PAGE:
05 March 2012
Book 5 of 2012
5) I'm Dying Up Here: Heartbreak and high times in stand up comedy's golden era by William Knoedelseder
Dealing with the standup comedy scene in Los Angeles during the 1970's, I'm Dying Up Here focuses on Mitzi Shore's The Comedy Store and the efforts of the comedians to make it big and attempt to get paid until they did. The book focuses on several different comedians, but the main character is the venue, with Pauly Shore's mom serving as the villain of the piece. Shore's argument was that the comics used the store as a showcase to hone their craft while the comedian's argued that the renovations, cocktails, meals, cover and assortment of different rooms provided Shore with enough money to pay the folks that everyone else paid to watch.
The problem with nonfiction audiobooks with a large cast of characters is that it's impossible to keep everything straight. There are at least four Steves and three Toms named over the course of the book, and keeping their stories straight considering that some play ancillary roles and others are vital to the narrative without the visual aspect of seeing how their last names are spelled creates a disconnect that makes it easy to get lost.
The last quarter of the book consists of the negotiations between Shore and the comedians to get compensated for their time on stage, and the minutiae of what each performer should receive and the accompanying back and forth was a numbers game that made me want to skip to the next chapter every time. The same applies to Steve Lubetkin's list of things he felt he required to continue his comedy career, including boots, money for singing lessons and a host of 18 other things with reasons that served to explain why he experienced the outcome he did. My audiobook experience prior to this consisted of books by comedians and fictional stories focusing on a single character's arc, neither of which asks the listener to keep track of too many things other than the narrative.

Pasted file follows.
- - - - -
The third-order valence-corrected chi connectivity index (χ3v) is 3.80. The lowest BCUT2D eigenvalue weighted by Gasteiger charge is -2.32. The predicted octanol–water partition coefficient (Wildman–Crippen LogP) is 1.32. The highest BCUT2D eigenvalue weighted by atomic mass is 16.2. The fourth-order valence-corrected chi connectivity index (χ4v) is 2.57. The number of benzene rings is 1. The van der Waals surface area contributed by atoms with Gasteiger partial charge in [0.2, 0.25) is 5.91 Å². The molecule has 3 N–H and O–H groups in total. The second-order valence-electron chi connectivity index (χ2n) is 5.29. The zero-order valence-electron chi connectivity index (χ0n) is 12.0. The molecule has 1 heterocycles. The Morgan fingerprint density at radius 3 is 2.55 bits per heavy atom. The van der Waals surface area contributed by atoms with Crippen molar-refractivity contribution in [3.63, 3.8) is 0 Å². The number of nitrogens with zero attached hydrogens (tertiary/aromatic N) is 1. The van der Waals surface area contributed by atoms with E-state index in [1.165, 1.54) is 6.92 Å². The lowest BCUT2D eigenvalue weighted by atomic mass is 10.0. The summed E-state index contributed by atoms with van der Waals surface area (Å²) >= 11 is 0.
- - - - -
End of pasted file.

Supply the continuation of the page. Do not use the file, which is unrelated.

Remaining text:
While Knoedelseder is exhaustive in his research and clearly put the time in to get the story straight, there's very little insight into why these men and women felt the need to become comedians or how they became inspired to do the jokes they did, something that would be just as important as the history of the comedy club that launched so many careers. In that regard, it falls short. The history is pretty fascinating, but keep in mind that history is pretty much all the reader gets.